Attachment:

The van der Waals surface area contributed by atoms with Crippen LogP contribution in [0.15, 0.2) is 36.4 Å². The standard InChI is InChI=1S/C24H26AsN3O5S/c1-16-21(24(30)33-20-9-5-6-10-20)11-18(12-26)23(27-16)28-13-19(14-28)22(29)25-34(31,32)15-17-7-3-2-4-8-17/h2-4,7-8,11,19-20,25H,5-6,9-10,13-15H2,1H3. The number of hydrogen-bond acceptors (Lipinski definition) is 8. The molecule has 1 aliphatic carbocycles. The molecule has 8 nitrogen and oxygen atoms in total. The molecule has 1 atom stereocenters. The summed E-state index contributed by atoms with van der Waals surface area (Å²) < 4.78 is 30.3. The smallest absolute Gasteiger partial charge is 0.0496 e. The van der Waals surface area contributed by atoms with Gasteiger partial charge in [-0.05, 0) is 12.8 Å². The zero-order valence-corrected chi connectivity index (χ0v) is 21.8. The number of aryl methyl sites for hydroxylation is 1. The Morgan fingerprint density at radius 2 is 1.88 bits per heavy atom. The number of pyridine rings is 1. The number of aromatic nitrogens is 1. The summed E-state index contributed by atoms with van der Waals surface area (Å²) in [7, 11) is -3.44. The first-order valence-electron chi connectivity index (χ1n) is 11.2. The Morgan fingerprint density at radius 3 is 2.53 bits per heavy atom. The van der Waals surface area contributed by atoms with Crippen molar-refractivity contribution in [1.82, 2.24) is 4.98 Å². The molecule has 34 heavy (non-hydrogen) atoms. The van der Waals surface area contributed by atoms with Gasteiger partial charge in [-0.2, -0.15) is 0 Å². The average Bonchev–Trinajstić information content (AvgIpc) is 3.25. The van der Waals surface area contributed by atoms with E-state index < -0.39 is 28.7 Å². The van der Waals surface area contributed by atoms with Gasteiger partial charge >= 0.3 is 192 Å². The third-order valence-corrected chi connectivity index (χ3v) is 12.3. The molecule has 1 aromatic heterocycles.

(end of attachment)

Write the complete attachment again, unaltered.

The van der Waals surface area contributed by atoms with Crippen LogP contribution in [0.15, 0.2) is 36.4 Å². The standard InChI is InChI=1S/C24H26AsN3O5S/c1-16-21(24(30)33-20-9-5-6-10-20)11-18(12-26)23(27-16)28-13-19(14-28)22(29)25-34(31,32)15-17-7-3-2-4-8-17/h2-4,7-8,11,19-20,25H,5-6,9-10,13-15H2,1H3. The number of hydrogen-bond acceptors (Lipinski definition) is 8. The molecule has 1 aliphatic carbocycles. The molecule has 8 nitrogen and oxygen atoms in total. The molecule has 1 atom stereocenters. The summed E-state index contributed by atoms with van der Waals surface area (Å²) < 4.78 is 30.3. The smallest absolute Gasteiger partial charge is 0.0496 e. The van der Waals surface area contributed by atoms with Gasteiger partial charge in [-0.05, 0) is 12.8 Å². The zero-order valence-corrected chi connectivity index (χ0v) is 21.8. The number of aryl methyl sites for hydroxylation is 1. The Morgan fingerprint density at radius 2 is 1.88 bits per heavy atom. The number of pyridine rings is 1. The number of aromatic nitrogens is 1. The summed E-state index contributed by atoms with van der Waals surface area (Å²) in [7, 11) is -3.44. The first-order valence-electron chi connectivity index (χ1n) is 11.2. The Morgan fingerprint density at radius 3 is 2.53 bits per heavy atom. The van der Waals surface area contributed by atoms with Crippen molar-refractivity contribution in [1.82, 2.24) is 4.98 Å². The molecule has 34 heavy (non-hydrogen) atoms. The van der Waals surface area contributed by atoms with Gasteiger partial charge in [-0.2, -0.15) is 0 Å². The average Bonchev–Trinajstić information content (AvgIpc) is 3.25. The van der Waals surface area contributed by atoms with E-state index < -0.39 is 28.7 Å². The van der Waals surface area contributed by atoms with Gasteiger partial charge >= 0.3 is 192 Å². The third-order valence-corrected chi connectivity index (χ3v) is 12.3. The molecule has 1 aromatic heterocycles.